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A true story of an ancient family history ....
This is how the cleared land in the wood by the river may have looked in the late first Century. The 'greneleye' as it was known was in Staffordshire and is known as Grindley today.
The Greenly familiy lived in this clearing by the river and the familiy was known as 'de Greneleyes' - meaning in Ancient English a green cleared land. Over the centuries the 'de Greneleye' name was simplified - eventually -to Greenly.
We know this because many of the family's will and testaments have been recorded for the National Archive and we can see how the family name changed as the years rolled on by.
We can also see from the Archives how the familiy was concentrated around North Herefordshire (Stauton-on-Arrow, Mowley and Titley) and Staffordshire (Greneleye).
A long, long time ago, when England was being ruled by the Saxons, around 350AD to 1,000AD, a man and his family made a clearing in a wood and a barred gate was used to enclose the cleared land. We’ll call the senior member of the family John*. The area that John and his family cleared became known locally as Greneleye; this word being a combination of two ancient English words (pre 600 AD) for Green, Grene and leye; meaning a clearing of a wooded area.
*John was the first name given to the first borne sons of Greenly's for hundreds of years (see Greenly Wills section).
John and his family and his ancestors before them had probably lived in that area for thousands of years, probably through the stone and bronze age, and the Roman and Viking invasions. At some point they were granted permission - by the Church or by Royalty - to clear and enclose that area of land possibly around 600 AD. We can guess at this date with some accuracy as the name of the field that was cleared is documeted in the National Archives and we can trace our families movements from that field forwards over the next 1,500 years.
A thousand years ago, people were given a first name (a Christian name, often the same as one of the disciples) and to identify them further, they were referred to as the elder or younger (father or son of), and sometimes also from the place they came from. For example, John the Younger Son. Over the years this would simplify to John Younger or John Youngson.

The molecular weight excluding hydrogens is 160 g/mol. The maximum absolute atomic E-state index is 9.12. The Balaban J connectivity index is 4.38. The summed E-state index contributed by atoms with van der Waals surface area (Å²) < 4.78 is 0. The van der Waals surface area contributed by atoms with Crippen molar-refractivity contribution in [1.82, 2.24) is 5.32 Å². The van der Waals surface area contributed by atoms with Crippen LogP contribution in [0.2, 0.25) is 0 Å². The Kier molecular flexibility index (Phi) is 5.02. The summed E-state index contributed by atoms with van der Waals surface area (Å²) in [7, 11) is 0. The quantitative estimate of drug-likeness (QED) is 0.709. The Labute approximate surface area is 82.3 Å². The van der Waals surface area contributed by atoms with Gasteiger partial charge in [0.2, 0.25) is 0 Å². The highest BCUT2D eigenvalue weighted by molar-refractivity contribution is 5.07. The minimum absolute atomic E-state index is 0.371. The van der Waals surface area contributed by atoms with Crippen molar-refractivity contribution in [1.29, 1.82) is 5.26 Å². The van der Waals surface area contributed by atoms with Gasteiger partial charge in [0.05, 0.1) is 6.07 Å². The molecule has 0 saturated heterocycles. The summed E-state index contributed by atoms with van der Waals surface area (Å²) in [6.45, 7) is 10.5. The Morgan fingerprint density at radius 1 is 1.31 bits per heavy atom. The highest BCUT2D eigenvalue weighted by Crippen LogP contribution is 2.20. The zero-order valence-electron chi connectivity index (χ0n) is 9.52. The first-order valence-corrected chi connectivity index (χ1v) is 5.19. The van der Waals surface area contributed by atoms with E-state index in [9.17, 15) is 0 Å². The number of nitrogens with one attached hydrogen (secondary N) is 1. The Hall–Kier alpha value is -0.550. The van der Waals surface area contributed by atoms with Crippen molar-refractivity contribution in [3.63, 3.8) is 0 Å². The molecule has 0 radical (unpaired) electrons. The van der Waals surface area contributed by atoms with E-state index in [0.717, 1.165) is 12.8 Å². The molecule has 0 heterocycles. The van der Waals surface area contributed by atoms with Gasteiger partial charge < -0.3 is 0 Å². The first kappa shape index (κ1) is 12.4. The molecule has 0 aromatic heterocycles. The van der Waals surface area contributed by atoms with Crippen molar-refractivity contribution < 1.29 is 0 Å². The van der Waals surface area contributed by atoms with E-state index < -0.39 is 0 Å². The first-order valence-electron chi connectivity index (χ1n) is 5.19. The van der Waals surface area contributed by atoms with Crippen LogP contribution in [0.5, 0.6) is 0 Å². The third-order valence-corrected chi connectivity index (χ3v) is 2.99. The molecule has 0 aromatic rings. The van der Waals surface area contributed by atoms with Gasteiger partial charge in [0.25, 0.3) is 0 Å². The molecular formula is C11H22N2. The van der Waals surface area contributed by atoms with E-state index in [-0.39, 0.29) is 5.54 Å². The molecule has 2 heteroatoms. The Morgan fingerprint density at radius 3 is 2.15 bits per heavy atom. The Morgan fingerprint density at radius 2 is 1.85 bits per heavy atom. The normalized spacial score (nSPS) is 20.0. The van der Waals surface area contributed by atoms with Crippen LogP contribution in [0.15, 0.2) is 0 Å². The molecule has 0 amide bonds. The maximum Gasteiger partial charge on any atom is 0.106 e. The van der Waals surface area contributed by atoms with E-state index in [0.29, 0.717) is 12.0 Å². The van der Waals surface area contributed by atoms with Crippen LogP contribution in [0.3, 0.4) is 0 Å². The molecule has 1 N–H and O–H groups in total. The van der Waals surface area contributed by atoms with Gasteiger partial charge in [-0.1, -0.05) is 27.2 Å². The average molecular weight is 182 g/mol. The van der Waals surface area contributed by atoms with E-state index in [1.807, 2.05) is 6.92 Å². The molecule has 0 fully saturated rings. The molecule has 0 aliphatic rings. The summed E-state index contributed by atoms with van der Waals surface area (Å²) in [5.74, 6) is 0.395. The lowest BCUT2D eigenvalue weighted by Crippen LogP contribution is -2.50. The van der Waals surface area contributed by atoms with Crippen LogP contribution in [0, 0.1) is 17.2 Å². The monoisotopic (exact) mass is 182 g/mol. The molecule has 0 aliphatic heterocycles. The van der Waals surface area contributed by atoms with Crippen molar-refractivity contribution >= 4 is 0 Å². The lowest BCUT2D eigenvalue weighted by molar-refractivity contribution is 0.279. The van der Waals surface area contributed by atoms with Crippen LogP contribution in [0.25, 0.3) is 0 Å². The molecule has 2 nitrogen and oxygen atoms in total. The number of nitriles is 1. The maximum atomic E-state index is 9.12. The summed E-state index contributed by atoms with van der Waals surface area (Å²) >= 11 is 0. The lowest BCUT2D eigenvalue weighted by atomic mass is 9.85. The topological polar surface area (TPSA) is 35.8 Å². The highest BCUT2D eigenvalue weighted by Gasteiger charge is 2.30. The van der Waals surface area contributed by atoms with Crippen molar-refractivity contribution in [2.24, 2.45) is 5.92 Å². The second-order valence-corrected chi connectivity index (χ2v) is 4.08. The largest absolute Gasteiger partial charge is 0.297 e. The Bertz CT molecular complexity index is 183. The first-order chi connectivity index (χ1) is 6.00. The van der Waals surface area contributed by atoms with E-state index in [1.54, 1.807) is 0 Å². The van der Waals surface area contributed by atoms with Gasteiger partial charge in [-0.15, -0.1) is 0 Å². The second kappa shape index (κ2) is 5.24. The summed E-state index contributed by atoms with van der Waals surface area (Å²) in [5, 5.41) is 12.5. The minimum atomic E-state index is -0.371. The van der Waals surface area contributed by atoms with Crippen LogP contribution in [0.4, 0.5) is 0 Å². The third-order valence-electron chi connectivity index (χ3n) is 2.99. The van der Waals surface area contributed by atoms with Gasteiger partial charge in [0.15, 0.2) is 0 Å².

Our ancestors took the second name from where they came from and would have been ‘of Greneleyes’, or ‘of a Green Clearing with a gate'. So, John was known as John de Greneleye, and his family were also de Greneleyes too.
Today that very place that was cleared in the woods and was enclosed with a gate, and was knowb locally as Greneleye, still exists and is now known locally as Grindley, near Uttoxeter in Staffordshire.
Names were very important as most people were illiterate and needed a way to refer to other people. John Oak lived by the oak tree. Simon Brooke lived by the small stream. John Meadow lived near the meadow, and so on.
Also, all fields and roads and paths had a name to allow people to agree where to meet. For example, low meadow, old oak road and holly lane.
By the late 1,000’s the Greneleye’s had already lived through much of the formative history of England and were soon to see another invasion. In 1066 the Normans, from an area in Northern France, invaded the south coast of England.
Led by King William, the Norman army defeated the Saxon King Harold at Hastings (Harold was killed being famously shot in the eye with an arrow).
Quite what the impact would have been for the Greneleyes we can only imagine, but we do know that the area where the Greneleyes lived, Staffordshire, was an area of ongoing rebellion against the Norman invasion from 1066 until 1072.
One certain change that would have resulted as a consequence of the Norman invasion, would have been the use of the French language being adopted throughout England. So John of Greneleye, as he’d have been known locally for hundreds of years, became John de Greneleye.
Towns in those days were very small by modern standards. There were only around 1,000 towns existing in the whole of England. These towns would have populations of only a few hundred and at the very most, a few thousand; even London, a large town, at this time only had a population of 20,000. York and Winchester, two important religious towns would have had populations of around 10,000.
The whole population of England would be around 2 million people; that’s the equivalent of 30 modern football stadiums.